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World Perspective | COLOMBIA

A Painful Withdrawal From Drug Money

With cartel's demise, Cali trades conspicuous consumption for rampant unemployment. Now city wants to clean up tarnished image as violent cocaine capital.


CALI, Colombia — Cali is for sale.

The luxury apartments lining the wide Paso Ancho boulevard, the vacant retail locales at the Cosmocentro shopping center, even the building that once housed a thriving fast-food restaurant at the entrance to the fashionable Garden City neighborhood--all are begging for buyers, renters or someone willing to trade for a location outside Cali.

Debris gathers in the parking lot of the block-long Children's World toy store that once sold the latest imported remote-controlled toys but now has been empty for months.

Porsches and Ferraris have disappeared from trendy 6th Avenue. Mazdas and Volkswagens drive straight past empty cafes and the shell of Harleymania, the Harley-Davidson dealership that once had a showroom full of the biggest, fastest motorcycles.

Even before the last alleged capo of the Cali cartel, Helmer "Pacho" Herrera, turned himself in to police earlier this week, the city that gave the drug organization its name was feeling the effects of the cartel's collapse.

During the early 1990s, Cali was the headquarters of the organization that dominated the world's cocaine trade. "Our society was infiltrated by drug traffickers," said Fabio Rodriguez, president of the Cali Chamber of Commerce. "There was a boom in construction because it was an easy way to launder money."


Drug traffickers also bought and furnished luxurious condominiums, dined in the best restaurants and imported sports cars and Toyota Land Cruisers. The money flowed through Cali's economy.

Then, last year, the government began a crackdown, offering rewards for those suspected of being the seven top Cali cartel leaders. With Herrera's surrender, all are now either in jail or dead.

Without them, this city of 1.8 million that had become addicted to laundered money and conspicuous consumption is suffering withdrawal pains exacerbated by a national economic downturn. The number of companies in concordata, a sort of Chapter 13 reorganization, is five times the level of previous years. Cali's unemployment rate has more than doubled in the past 18 months, reaching the highest level in eight years.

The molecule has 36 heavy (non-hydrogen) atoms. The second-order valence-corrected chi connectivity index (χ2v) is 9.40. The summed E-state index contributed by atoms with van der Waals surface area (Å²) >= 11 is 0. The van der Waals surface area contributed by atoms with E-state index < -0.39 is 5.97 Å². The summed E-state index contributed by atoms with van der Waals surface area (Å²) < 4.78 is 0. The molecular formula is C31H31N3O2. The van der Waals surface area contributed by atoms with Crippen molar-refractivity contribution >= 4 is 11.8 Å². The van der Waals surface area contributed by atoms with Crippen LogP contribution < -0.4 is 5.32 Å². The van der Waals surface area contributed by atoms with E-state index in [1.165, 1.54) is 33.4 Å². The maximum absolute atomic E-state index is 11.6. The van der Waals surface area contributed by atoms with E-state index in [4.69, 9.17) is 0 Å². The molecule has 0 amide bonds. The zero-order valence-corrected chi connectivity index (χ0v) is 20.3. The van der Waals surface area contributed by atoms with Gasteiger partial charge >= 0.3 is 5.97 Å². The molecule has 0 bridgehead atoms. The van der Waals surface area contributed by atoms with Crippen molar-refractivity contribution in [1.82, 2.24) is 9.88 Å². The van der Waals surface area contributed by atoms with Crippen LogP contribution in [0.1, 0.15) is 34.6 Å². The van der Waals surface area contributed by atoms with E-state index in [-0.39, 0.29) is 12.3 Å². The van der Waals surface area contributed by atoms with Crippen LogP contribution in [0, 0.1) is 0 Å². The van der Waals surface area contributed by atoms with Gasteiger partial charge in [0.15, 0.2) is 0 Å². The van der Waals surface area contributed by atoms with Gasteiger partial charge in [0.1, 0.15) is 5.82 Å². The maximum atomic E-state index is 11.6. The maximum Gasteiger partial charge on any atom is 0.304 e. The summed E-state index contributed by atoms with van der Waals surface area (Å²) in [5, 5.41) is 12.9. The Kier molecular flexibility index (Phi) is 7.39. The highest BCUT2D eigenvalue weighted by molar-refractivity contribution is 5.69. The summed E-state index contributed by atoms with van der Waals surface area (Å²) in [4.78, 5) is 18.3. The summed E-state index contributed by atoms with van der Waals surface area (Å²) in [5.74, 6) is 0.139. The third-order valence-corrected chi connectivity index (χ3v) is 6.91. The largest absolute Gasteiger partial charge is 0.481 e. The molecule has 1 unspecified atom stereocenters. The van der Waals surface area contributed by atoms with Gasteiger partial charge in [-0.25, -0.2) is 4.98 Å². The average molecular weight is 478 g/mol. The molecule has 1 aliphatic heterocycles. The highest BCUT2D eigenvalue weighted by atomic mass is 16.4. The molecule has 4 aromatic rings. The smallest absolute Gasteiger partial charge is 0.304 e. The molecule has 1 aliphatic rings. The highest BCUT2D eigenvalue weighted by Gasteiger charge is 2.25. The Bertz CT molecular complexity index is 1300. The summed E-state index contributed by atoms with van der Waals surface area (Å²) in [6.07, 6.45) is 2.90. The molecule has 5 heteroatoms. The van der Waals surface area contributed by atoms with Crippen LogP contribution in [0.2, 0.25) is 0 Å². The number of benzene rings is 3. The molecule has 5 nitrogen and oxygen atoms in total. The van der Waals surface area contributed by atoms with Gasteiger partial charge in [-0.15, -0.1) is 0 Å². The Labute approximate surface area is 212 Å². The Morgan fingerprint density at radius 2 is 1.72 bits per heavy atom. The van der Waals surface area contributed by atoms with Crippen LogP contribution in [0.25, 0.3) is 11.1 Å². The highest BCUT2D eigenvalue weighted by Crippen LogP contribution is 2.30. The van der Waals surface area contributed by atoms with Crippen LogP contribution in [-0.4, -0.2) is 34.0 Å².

"All this unemployment is truly worrying," said Eduardo Fernandez de Soto, executive president of the Cali Business Committee. "These people could go bad and start stealing."

Nevertheless, Cali residents accept the end of the drug boom almost with relief. "What is important is that we are back to being who we are," Rodriguez said. "We are not rich. This boom had to end."

They are eager to shed their image as the world's drug capital and return to being an industrial city, known for the more than 80 multinational companies with manufacturing plants here. Business leaders speak of the need to export and to modernize the nearby Buenaventura port.

"We were in an unreal situation," said Luis Canon, editor of El Pais, the city's leading newspaper. "Now, prices have gone down and people can live."

Another benefit Canon noted is that the city has become more peaceful. "The psychology of violence has decreased," he said. "Drug traffickers used to play their music as loud as they wanted and go tearing through the streets in those Toyotas. Society tolerated the drug traffickers out of fear."

And some businesses are starting to recover. The Intercontinental Hotel in downtown Cali had become closely identified with drug traffickers, in part because the hotel has provided prosecutors with extensive records used in their investigation into corruption of politicians by narcotics dealers.


Drug traffickers used to rent salons and suites for their parties--just as other companies and families do, acknowledged Alvaro Rey Mora, the new manager of the hotel. Still, the hotel's banquet business is doing quite well without them, he said.

While the hotel's room occupation rate is low at 40%, the banquet business is booming this month, mainly because of social--rather than corporate--gatherings, he said. He has plans to build a new bar to accommodate the increase in customers.

"Now, because of the drug trade, everyone in the world knows where Cali is," said Rey Mora. "We have to take advantage of that but give the city a positive image."


Economics of Cali Crackdown

A peak of drug-trafficking activities lowered Cali's unemployment rate and brought a boom in construction and retail sales in the early 1990s. Since the dismantling of the Cali cartel, however, the city's economy has been devastated.


1990 1991 1992 1993 1994 1995 Unemployment rate 8.7% 8.9% 8.7% 7.7% 6.9% 10.8% Construction licenses issued 1,289 1,404 2,018 2,229 2,466 2,003 Retail sales growth na na 5.1% 4.9% 4.1% (-6.7)%

1996 Unemployment rate 14.9%* Construction licenses issued na Retail sales growth na


* through June

na=not available

Rate of Bad Loans Rises

The bad loan portfolio of Cali banks has increased also, a sign that businesses cannot repay money borrowed in more prosperous times.

Bad loans as a percentage of total loans:

May 1995: 4.8%

March 1996: 5.8%

Sources: Cali business organizations.

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